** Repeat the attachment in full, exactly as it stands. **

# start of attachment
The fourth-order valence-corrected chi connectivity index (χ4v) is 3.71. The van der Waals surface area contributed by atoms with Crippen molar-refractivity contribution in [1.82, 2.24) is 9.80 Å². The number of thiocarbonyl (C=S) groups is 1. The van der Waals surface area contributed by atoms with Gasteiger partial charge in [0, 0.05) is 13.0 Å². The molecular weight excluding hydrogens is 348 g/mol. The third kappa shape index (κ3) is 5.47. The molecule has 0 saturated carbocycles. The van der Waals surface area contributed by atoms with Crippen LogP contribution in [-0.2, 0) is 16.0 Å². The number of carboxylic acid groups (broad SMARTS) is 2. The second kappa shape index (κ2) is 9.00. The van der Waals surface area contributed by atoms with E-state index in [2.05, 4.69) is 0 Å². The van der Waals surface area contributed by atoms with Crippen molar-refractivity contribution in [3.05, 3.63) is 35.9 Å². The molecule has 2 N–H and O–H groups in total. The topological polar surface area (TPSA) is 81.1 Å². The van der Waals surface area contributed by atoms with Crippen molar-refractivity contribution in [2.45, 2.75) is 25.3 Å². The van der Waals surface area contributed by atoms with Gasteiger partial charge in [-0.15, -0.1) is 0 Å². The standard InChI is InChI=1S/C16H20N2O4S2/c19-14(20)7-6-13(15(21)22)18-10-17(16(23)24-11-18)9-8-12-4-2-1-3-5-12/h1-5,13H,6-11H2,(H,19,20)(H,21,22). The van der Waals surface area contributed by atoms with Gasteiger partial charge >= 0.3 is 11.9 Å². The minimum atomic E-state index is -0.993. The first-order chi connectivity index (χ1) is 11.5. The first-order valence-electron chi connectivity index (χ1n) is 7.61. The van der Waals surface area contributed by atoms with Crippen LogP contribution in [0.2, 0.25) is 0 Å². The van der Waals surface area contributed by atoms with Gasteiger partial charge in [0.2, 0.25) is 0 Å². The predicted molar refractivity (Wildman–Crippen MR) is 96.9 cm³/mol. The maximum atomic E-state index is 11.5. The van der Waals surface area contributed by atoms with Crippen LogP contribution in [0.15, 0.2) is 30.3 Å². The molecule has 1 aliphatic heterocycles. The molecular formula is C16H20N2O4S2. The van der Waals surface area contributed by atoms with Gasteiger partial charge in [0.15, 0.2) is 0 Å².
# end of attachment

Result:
The fourth-order valence-corrected chi connectivity index (χ4v) is 3.71. The van der Waals surface area contributed by atoms with Crippen molar-refractivity contribution in [1.82, 2.24) is 9.80 Å². The number of thiocarbonyl (C=S) groups is 1. The van der Waals surface area contributed by atoms with Gasteiger partial charge in [0, 0.05) is 13.0 Å². The molecular weight excluding hydrogens is 348 g/mol. The third kappa shape index (κ3) is 5.47. The molecule has 0 saturated carbocycles. The van der Waals surface area contributed by atoms with Crippen LogP contribution in [-0.2, 0) is 16.0 Å². The number of carboxylic acid groups (broad SMARTS) is 2. The second kappa shape index (κ2) is 9.00. The van der Waals surface area contributed by atoms with E-state index in [2.05, 4.69) is 0 Å². The van der Waals surface area contributed by atoms with Crippen molar-refractivity contribution in [3.05, 3.63) is 35.9 Å². The molecule has 2 N–H and O–H groups in total. The topological polar surface area (TPSA) is 81.1 Å². The van der Waals surface area contributed by atoms with Crippen molar-refractivity contribution in [2.45, 2.75) is 25.3 Å². The van der Waals surface area contributed by atoms with Gasteiger partial charge in [-0.15, -0.1) is 0 Å². The standard InChI is InChI=1S/C16H20N2O4S2/c19-14(20)7-6-13(15(21)22)18-10-17(16(23)24-11-18)9-8-12-4-2-1-3-5-12/h1-5,13H,6-11H2,(H,19,20)(H,21,22). The van der Waals surface area contributed by atoms with Gasteiger partial charge >= 0.3 is 11.9 Å². The minimum atomic E-state index is -0.993. The first-order chi connectivity index (χ1) is 11.5. The first-order valence-electron chi connectivity index (χ1n) is 7.61. The van der Waals surface area contributed by atoms with Crippen LogP contribution in [0.2, 0.25) is 0 Å². The van der Waals surface area contributed by atoms with Gasteiger partial charge in [0.2, 0.25) is 0 Å². The predicted molar refractivity (Wildman–Crippen MR) is 96.9 cm³/mol. The maximum atomic E-state index is 11.5. The van der Waals surface area contributed by atoms with Crippen LogP contribution in [0.15, 0.2) is 30.3 Å². The molecule has 1 aliphatic heterocycles. The molecular formula is C16H20N2O4S2. The van der Waals surface area contributed by atoms with Gasteiger partial charge in [0.15, 0.2) is 0 Å².